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Wonder Women Hold Court

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Sundance Institute Executive Director Keri Putnam, Catherine Hardwicke, Lauren Greenfield, and Jacki Zehner. Photo by Calvin Knight.

Jessica Buzzard

On Monday morning, a small crowd of filmmakers, philanthropists, and media leaders gathered at the Park City home of Jacki Zehner to hear Sundance Institute executive director Keri Putnam and Women in Film Los Angeles President Cathy Shulman announce a collaborative effort to support women working in narrative and documentary independent film. The brunch was co-hosted by Zehner, Putnam, Schulman, and Sundance Institute Trustee Pat Mitchell.

Lauren Greenfield (Queen of Versailles), Katie Aselton (Black Rock), and Sheila Johnson were among the 120 guests treated to brunch served with Wonder Woman-themed party ware and complimentary handbags provided by Coach. In her welcoming remarks, Zehner claimed her status as a life-long Wonder Woman fan, saying that she had been among those to sign a “We Want a Wonder Woman Movie” petition in the 1970s.

Today, as co-chair of Women Moving Millions, Zehner’s philanthropy and activism center around advancing the lives of women and girls around the world. Zehner then introduced Pat Mitchell, president and chief executive officer of the Paley Center for Media. Mitchell reminded guests that women make up the largest single group of media consumers. “If we all decide we’re going to spend our money to reflect our values, we can make a difference,” she said.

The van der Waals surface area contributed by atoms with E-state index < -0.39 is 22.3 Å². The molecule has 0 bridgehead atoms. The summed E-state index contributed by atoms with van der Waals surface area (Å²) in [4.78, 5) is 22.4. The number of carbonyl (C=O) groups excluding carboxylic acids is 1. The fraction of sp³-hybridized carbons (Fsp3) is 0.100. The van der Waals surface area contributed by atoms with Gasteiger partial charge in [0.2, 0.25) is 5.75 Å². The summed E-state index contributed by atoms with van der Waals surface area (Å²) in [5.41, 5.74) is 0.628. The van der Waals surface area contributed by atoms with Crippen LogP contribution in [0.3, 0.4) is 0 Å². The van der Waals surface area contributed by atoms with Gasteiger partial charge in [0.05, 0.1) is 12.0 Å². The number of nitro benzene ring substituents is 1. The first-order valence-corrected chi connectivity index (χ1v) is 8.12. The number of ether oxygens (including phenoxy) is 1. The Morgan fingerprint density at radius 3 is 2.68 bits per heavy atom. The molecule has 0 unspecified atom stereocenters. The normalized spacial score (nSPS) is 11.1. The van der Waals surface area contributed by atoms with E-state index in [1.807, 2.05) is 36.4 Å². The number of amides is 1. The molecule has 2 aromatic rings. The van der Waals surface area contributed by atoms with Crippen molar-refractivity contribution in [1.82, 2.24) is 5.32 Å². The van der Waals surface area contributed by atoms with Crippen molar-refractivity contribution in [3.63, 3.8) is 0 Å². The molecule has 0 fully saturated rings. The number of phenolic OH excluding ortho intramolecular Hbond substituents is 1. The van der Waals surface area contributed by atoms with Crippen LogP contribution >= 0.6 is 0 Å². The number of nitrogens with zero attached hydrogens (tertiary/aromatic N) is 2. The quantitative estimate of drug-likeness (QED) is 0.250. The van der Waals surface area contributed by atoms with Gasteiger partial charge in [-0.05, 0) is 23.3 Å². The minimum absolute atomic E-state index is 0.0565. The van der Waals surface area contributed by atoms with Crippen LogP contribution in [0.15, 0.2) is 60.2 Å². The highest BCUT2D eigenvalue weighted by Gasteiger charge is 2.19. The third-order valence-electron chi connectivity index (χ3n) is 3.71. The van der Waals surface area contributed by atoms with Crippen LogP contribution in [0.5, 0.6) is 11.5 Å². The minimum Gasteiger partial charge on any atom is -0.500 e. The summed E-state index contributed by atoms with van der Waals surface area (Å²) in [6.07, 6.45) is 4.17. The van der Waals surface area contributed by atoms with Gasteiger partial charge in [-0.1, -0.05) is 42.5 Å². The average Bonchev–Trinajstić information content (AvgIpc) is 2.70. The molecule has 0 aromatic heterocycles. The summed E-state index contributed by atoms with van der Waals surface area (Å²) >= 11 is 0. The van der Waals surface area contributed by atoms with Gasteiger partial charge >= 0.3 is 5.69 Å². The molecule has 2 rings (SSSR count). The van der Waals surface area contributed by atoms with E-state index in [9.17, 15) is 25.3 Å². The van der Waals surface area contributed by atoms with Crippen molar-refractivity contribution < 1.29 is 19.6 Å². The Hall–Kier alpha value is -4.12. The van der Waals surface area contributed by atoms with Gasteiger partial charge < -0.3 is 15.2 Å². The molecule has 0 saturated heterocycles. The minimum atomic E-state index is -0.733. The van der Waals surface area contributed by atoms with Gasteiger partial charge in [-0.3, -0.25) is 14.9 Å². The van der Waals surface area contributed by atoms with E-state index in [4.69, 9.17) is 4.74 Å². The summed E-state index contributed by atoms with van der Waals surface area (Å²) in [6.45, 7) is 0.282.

The filmmaker Catherine Hardwicke (thirteen, Twilight) shared stories of life as a female director. Recalling the challenges of securing funding for her first feature thirteen, Hardwicke said that the paltry budget available to her ultimately led her to, “make a movie about poor people.” According to Hardwicke, her own furniture served as set décor and her own closet was the official wardrobe for the production. “Even the car we used was mine,” she said, laughing and serious at the same time.

The morning’s program concluded with Putnam and Schulman announcing the joint initiative of the Institute and the Los Angeles branch of Women in Film. Putnam said that the effort reflects the Institute’s belief, “in the value of diverse storytellers contributing to a vibrant culture.” Schulman shared facts and figures related to the roles of women in the film industry.

Of the 250 top-grossing films released in 2010, 7% were directed by women, 10% written by women, and 24% produced by women. She also cited early research showing that more women behind the camera leads to more roles for women in front of the camera, and to more content that interests women and girls worldwide.

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